Back in April 1979, the Doobie Brothers had a big hit with “What a Fool Believes.” Let me get my ukulele and I’ll sing you the chorus.

“But what a fool believes he sees, no wise man has the power to reason away. What seems to be is always better than nothing. There’s nothing at all.”

And so our nation experienced an event on the visceral scale of a self-inflicted 9/11 last week.

It seems that a largish segment of our fellow Americans had nothing less than a mass psychotic break after listening to a deeply flawed man’s lies for four years.

There was never any widespread election fraud. Thanks to the system of checks and balances built into the U.S. Constitution, the courts decide on issues when our legislative and executive branches are at a stalemate. Joe Biden won the Presidency fair and square, according to some 50 courts.

Those first paragraphs are all that survive from the third version of this week’s column. I kept writing and then deleting. As a result, this version is what you will be reading later this week because I have a deadline to make.

The other versions were the moral equivalents of Molotov cocktails and I just can’t go there. Suffice it to say that I’m still walking around in a smoldering rage over idiots assaulting the U.S. Capitol building, sometimes called a bit too hopefully, The People’s House.

What led up to this revolting event was nothing short of (a) an insurrection fomented by a sitting President of the United States of America and (b) a failure of leadership across the board.

What I am about to say has absolutely nothing to do with partisan politics. If anything, I am what has been called “a radical moderate.” A plague on both your houses.

Ladies and gentlemen of the state and national legislatures, you like to present yourselves as being the adults in the room. Being an adult means you sometimes have to say “No” and then make it stick.

Fail. Fail. Massive fail.

I will not name names, but I know that this little column circulates far beyond the boundaries of Armstrong and Clarion counties in Pennsylvania. I actually know and remember a number of the Republican leaders from Centre County in the state House back in the day, and I want to know who stole those brains they used to have.

Closer to home, I am extremely disappointed in my area’s state and national elected leaders, to put it mildly. We must remain civil because we must still work together sometimes. Suffice it to say, though, that trust and respect are difficult to regain once lost.

I am disappointed and heartsick that you have allowed this to happen. Yes, we the constituents are responsible for our own happiness, but sometimes we need a little direction. Some of you were quite willing to lead a number of our neighbors down the wrong path.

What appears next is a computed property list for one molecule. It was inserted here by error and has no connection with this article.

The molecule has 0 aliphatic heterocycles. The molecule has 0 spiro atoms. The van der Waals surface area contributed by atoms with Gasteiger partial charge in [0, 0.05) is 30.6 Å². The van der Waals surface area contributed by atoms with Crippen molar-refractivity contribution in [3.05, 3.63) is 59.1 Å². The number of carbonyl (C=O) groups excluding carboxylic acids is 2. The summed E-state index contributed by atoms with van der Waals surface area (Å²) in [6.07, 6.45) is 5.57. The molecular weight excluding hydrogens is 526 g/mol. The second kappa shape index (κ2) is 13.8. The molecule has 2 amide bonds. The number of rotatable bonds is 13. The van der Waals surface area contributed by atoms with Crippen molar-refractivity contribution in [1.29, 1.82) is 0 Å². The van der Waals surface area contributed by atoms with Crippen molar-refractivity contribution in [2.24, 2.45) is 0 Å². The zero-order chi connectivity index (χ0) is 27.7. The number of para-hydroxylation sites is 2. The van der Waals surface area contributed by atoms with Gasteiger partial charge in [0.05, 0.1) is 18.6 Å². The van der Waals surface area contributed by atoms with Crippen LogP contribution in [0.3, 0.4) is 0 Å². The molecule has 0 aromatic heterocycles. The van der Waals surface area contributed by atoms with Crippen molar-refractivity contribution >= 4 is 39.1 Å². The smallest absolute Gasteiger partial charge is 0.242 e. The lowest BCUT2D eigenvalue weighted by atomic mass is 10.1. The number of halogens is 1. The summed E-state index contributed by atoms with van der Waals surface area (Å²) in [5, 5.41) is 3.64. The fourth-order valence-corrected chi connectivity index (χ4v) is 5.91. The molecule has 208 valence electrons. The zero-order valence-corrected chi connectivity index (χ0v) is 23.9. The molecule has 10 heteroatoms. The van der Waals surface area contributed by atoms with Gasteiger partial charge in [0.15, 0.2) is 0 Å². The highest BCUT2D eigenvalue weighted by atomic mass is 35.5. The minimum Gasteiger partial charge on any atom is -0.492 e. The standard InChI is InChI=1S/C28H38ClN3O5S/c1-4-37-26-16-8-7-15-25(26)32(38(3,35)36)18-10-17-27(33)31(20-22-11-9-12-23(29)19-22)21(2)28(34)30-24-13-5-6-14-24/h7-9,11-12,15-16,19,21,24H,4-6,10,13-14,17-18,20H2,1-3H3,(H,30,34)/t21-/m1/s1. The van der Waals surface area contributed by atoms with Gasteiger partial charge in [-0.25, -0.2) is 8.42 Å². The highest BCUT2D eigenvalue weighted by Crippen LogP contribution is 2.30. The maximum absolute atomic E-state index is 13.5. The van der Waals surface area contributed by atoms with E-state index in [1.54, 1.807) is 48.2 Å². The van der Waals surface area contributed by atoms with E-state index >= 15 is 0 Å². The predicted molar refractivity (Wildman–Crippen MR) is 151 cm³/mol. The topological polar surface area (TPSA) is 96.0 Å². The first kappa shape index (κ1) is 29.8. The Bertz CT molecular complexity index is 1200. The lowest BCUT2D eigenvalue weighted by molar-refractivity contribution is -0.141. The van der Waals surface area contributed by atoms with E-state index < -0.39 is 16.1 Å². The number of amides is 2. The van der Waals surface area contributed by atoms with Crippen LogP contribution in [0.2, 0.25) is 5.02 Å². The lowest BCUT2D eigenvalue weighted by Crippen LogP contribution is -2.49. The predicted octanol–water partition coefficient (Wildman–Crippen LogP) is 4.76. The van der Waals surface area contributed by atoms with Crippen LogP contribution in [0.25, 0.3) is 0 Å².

You reached for the lowest in people while switching off your collective common sense and following a madman. Yes, madman.

Hey, you, all you people over on the other side of the aisle, stop smiling. It’s your turn.

Now that the tear gas has dissipated from the halls of Congress, people are wondering what to do with the President’s political carcass. Impeachment, resignation and invocation of the 25th Amendment are all on the table. Fair enough, but stop there.

Ladies and gentlemen of the legislatures, you are going to need to say “No” in the coming weeks. Some of the more radical members of your party are talking about a wholesale purge of the other side’s members. Turnabout has never been fair play, and it is quite likely to touch off banana republic-type civil unrest.

Stop. Just stop the insanity and say, “No, this is not how Americans behave because we are a nation of laws.”

In the weeks and months ahead, I call on our leaders to do their job — good governance. We need you to stay rational because some of us won’t.

Rather than holding town halls that whip the more susceptible into a frenzy, it would be better to add remedial Civics 101 classes for adults. Add in discussion groups about what the entire Constitution says. Enlist the services of a good constitutional lawyer rather than cherry-picking what you think your constituents want to hear.

See? I just provided some eminently doable solutions rather than administering a wholesale spanking.

This is called adulting. Fools do something else.

[Susan Kerr is a semi-retired freelance writer living in her hometown of New Bethlehem. Previously, she was the managing editor of a regional-interest magazine and a business journal in State College.]

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